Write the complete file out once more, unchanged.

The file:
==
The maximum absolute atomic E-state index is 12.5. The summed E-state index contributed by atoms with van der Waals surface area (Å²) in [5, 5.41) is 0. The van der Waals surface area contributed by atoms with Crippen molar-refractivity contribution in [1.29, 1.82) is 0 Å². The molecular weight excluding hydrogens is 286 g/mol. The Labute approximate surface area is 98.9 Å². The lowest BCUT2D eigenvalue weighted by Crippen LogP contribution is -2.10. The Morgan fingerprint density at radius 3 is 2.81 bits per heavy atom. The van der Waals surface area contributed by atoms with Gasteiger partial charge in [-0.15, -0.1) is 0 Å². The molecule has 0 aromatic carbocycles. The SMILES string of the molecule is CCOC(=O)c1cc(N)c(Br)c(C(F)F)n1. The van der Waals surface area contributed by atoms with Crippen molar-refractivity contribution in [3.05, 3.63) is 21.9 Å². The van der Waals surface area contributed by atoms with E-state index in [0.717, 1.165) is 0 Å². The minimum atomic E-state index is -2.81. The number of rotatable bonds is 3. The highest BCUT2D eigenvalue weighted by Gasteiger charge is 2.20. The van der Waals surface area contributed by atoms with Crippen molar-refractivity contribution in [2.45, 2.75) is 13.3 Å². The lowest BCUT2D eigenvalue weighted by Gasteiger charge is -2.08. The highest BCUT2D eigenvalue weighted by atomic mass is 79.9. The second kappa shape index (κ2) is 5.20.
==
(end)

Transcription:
The maximum absolute atomic E-state index is 12.5. The summed E-state index contributed by atoms with van der Waals surface area (Å²) in [5, 5.41) is 0. The van der Waals surface area contributed by atoms with Crippen molar-refractivity contribution in [1.29, 1.82) is 0 Å². The molecular weight excluding hydrogens is 286 g/mol. The Labute approximate surface area is 98.9 Å². The lowest BCUT2D eigenvalue weighted by Crippen LogP contribution is -2.10. The Morgan fingerprint density at radius 3 is 2.81 bits per heavy atom. The van der Waals surface area contributed by atoms with Gasteiger partial charge in [-0.15, -0.1) is 0 Å². The molecule has 0 aromatic carbocycles. The SMILES string of the molecule is CCOC(=O)c1cc(N)c(Br)c(C(F)F)n1. The van der Waals surface area contributed by atoms with Crippen molar-refractivity contribution in [3.05, 3.63) is 21.9 Å². The van der Waals surface area contributed by atoms with E-state index in [0.717, 1.165) is 0 Å². The minimum atomic E-state index is -2.81. The number of rotatable bonds is 3. The highest BCUT2D eigenvalue weighted by Gasteiger charge is 2.20. The van der Waals surface area contributed by atoms with Crippen molar-refractivity contribution in [2.45, 2.75) is 13.3 Å². The lowest BCUT2D eigenvalue weighted by Gasteiger charge is -2.08. The highest BCUT2D eigenvalue weighted by atomic mass is 79.9. The second kappa shape index (κ2) is 5.20.